SPARKS, MD. — McCormick & Co., Inc. has sweetened its bid to buy Premier Foods P.L.C., which last week rejected the flavor company’s acquisition offer of 60 pence per share.
On March 30, McCormick raised its offer to 65 pence per share, which values the company at approximately £1.51 billion ($2.17 billion) and represents a 106% premium to the pre-announcement Premier Foods share price of 31.5 pence and an implied exit multiple of 10.6x pro forma 2015 EBITDA.
Although it said the revised proposal continues to undervalue the company, St. Albans, U.K.-based Premier, a maker of sweet goods, cooking sauces, flavors and seasonings, and soups, said it is prepared for meetings to take place “in order to discuss value drivers, a review of material pensions documentation, current trading and material contracts, and so to establish whether McCormick will increase its offer price to a recommendable level.”
During an earnings call the day before, McCormick made a case for why Premier remains a strategic fit for its portfolio.
|Lawrence Kurzius, president and c.e.o. of McCormick|
“First of all, as we look at the Premier business, we are pretty limited in what we can say, but I can tell you that what is attractive to us about this business is that it is still predominantly a flavor business with some terrific iconic flavor brands that are much loved in the U.K.,” said Lawrence Kurzius, president and chief executive officer of McCormick. “Our flavor portfolio on the consumer side is not just herbs, spices and seasonings. We have sauces in many parts of the world. We are launching cooking sauces in North America. We have over the last few years. And so, we see the brands in the Premier portfolio as being very complementary to the flavor business that we have and are building globally.”
Premier’s stable of brands includes Bisto gravy, Oxo stock, Ambrosia frozen custard, Sharwood’s Asian cuisine and Cadbury cakes.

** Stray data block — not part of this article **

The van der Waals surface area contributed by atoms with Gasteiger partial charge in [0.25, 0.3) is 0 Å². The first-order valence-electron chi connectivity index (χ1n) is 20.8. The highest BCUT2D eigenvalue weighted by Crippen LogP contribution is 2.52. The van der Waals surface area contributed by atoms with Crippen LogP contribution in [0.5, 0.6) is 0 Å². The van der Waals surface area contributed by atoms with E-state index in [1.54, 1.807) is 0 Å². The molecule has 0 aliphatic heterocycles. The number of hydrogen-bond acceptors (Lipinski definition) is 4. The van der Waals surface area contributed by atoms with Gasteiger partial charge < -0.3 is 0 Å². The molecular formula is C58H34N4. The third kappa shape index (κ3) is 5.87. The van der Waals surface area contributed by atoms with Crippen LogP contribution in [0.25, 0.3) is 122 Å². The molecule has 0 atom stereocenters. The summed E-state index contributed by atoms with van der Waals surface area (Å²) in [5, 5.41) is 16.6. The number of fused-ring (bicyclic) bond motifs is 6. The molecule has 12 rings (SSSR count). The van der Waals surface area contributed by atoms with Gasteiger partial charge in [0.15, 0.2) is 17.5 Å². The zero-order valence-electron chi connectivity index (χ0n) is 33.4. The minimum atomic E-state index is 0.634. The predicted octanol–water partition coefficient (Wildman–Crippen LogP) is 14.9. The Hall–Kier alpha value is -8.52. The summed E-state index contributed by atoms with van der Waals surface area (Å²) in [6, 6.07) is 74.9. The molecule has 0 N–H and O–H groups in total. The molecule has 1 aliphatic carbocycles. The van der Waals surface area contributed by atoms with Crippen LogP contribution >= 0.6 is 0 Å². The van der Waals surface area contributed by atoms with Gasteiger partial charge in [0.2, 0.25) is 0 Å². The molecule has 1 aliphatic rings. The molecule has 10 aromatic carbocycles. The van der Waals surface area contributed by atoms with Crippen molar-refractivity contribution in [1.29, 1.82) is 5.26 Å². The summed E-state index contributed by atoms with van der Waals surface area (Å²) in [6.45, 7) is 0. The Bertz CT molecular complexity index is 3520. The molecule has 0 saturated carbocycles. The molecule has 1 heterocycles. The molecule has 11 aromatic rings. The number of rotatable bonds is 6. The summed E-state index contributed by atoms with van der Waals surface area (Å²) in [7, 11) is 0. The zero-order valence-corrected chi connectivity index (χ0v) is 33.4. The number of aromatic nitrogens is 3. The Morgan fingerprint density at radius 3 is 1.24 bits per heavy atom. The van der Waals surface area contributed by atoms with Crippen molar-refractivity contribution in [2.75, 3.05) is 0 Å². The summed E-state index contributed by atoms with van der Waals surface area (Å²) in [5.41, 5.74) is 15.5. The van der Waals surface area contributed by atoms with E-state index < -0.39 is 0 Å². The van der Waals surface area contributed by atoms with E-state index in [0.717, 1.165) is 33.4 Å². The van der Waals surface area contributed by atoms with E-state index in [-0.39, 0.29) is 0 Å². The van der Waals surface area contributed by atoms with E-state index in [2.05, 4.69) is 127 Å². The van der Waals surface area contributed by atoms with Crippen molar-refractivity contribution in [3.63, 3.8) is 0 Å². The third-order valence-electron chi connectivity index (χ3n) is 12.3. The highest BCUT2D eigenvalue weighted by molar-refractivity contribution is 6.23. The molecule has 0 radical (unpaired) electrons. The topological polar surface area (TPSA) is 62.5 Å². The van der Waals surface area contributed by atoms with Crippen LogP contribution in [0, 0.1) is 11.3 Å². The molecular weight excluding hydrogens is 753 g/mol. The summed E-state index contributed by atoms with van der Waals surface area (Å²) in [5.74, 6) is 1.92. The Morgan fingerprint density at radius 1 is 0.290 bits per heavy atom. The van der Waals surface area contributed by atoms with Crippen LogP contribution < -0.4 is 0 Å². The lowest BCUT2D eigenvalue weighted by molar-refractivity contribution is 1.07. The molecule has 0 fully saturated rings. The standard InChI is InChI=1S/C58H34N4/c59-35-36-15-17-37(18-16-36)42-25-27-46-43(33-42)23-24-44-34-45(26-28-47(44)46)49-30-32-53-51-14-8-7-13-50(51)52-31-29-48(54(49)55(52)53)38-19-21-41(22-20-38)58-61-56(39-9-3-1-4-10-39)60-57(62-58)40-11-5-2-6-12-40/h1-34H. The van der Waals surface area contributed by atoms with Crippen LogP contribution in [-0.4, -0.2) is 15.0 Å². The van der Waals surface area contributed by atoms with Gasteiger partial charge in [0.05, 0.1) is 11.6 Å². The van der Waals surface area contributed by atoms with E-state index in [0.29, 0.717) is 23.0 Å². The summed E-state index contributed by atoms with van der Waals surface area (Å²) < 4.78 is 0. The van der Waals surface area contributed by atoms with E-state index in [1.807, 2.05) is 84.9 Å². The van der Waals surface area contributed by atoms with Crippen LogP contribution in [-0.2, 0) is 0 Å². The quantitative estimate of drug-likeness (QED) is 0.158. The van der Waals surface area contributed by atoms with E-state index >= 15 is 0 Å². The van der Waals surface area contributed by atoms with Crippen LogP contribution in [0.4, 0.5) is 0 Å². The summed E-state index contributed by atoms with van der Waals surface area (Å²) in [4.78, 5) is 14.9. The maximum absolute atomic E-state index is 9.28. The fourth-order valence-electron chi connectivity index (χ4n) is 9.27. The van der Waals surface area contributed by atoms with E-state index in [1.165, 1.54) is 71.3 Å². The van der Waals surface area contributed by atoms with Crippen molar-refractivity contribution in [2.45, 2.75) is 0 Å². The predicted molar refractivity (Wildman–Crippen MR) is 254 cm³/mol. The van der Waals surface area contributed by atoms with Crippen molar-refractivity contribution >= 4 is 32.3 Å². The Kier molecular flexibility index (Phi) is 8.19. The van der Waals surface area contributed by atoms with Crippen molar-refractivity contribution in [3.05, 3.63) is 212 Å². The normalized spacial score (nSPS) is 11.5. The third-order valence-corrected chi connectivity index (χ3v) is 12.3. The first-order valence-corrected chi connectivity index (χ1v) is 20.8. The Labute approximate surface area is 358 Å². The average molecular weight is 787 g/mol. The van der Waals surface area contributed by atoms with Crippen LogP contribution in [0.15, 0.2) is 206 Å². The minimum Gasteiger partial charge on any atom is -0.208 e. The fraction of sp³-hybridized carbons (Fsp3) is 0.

“So there are some brands that are not on their face core to our business, but I'd remind you we have a strong dessert business on the continent with homemade dessert products through the Vahine brand and a fairly good part of our U.S. business is based on cooking and baking, baking products anyway, as well,” Mr. Kurzius said. “So, we feel pretty good about the fit. It is bigger than the bolt-on acquisitions that we have done so many of. And I think we’ve been signaling really for several months now that we were going to look at some bigger opportunities in addition to the bolt-on opportunity. This would use a fair bit of our financial capacity, but it wouldn’t take us out of the market to do the kind of strategically important bolt-ons that we might have done otherwise.”
Additionally, Mr. Kurzius said the Premier acquisition would strengthen McCormick’s presence in the United Kingdom, where he said the company markets its Schwartz brand of recipe mixes, sauces, spices, herbs and gravies.
“It’s also the home of our EMEA business; our EMEA regional headquarters is in the U.K.,” Mr. Kurzius said. “So we have substantial infrastructure and resources there to handle an asset like this.”
Premier is just one idea in McCormick’s “robust acquisition pipeline,” Mr. Kurzius said.
“We believe our offer is highly attractive for Premier Foods’ shareholders and an opportunity to build value for McCormick’s shareholders,” he said. “At this stage, given U.K. regulatory restrictions, we are limited in what we can say beyond our recent announcement. Consistent with our acquisition strategy, we will be disciplined about returns and value creation for McCormick shareholders.”A day after rejecting McCormick’s offer of 60 pence per share, Premier Foods on March 24 announced a smaller deal with Tokyo-based Nissin Foods Holdings Co., Ltd., which agreed to acquire a 17.27% shareholding in Premier from an existing shareholder.